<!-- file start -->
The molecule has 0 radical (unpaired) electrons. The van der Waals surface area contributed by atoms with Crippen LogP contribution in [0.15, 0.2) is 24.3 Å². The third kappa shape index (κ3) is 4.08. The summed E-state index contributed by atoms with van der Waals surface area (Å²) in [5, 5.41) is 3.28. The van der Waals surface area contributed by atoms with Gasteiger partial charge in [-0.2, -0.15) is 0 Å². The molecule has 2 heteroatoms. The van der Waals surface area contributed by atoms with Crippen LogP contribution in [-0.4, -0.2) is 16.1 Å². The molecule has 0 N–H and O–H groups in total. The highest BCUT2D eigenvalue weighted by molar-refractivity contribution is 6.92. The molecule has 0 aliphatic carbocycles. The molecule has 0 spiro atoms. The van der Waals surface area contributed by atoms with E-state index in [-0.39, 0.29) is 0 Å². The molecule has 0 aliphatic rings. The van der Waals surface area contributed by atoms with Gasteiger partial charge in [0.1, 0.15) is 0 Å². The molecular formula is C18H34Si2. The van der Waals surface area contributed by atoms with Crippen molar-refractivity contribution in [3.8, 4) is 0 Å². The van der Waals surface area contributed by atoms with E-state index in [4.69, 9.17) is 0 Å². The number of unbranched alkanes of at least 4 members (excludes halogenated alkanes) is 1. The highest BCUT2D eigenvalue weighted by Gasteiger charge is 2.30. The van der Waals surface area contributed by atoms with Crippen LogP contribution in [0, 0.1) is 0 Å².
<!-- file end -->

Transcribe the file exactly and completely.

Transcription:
The molecule has 0 radical (unpaired) electrons. The van der Waals surface area contributed by atoms with Crippen LogP contribution in [0.15, 0.2) is 24.3 Å². The third kappa shape index (κ3) is 4.08. The summed E-state index contributed by atoms with van der Waals surface area (Å²) in [5, 5.41) is 3.28. The van der Waals surface area contributed by atoms with Gasteiger partial charge in [-0.2, -0.15) is 0 Å². The molecule has 2 heteroatoms. The van der Waals surface area contributed by atoms with Crippen LogP contribution in [-0.4, -0.2) is 16.1 Å². The molecule has 0 N–H and O–H groups in total. The highest BCUT2D eigenvalue weighted by molar-refractivity contribution is 6.92. The molecule has 0 aliphatic carbocycles. The molecule has 0 spiro atoms. The van der Waals surface area contributed by atoms with E-state index in [-0.39, 0.29) is 0 Å². The molecule has 0 aliphatic rings. The van der Waals surface area contributed by atoms with Gasteiger partial charge in [0.1, 0.15) is 0 Å². The molecular formula is C18H34Si2. The van der Waals surface area contributed by atoms with Crippen molar-refractivity contribution in [3.8, 4) is 0 Å². The van der Waals surface area contributed by atoms with E-state index in [4.69, 9.17) is 0 Å². The number of unbranched alkanes of at least 4 members (excludes halogenated alkanes) is 1. The highest BCUT2D eigenvalue weighted by Gasteiger charge is 2.30. The van der Waals surface area contributed by atoms with Crippen LogP contribution in [0, 0.1) is 0 Å².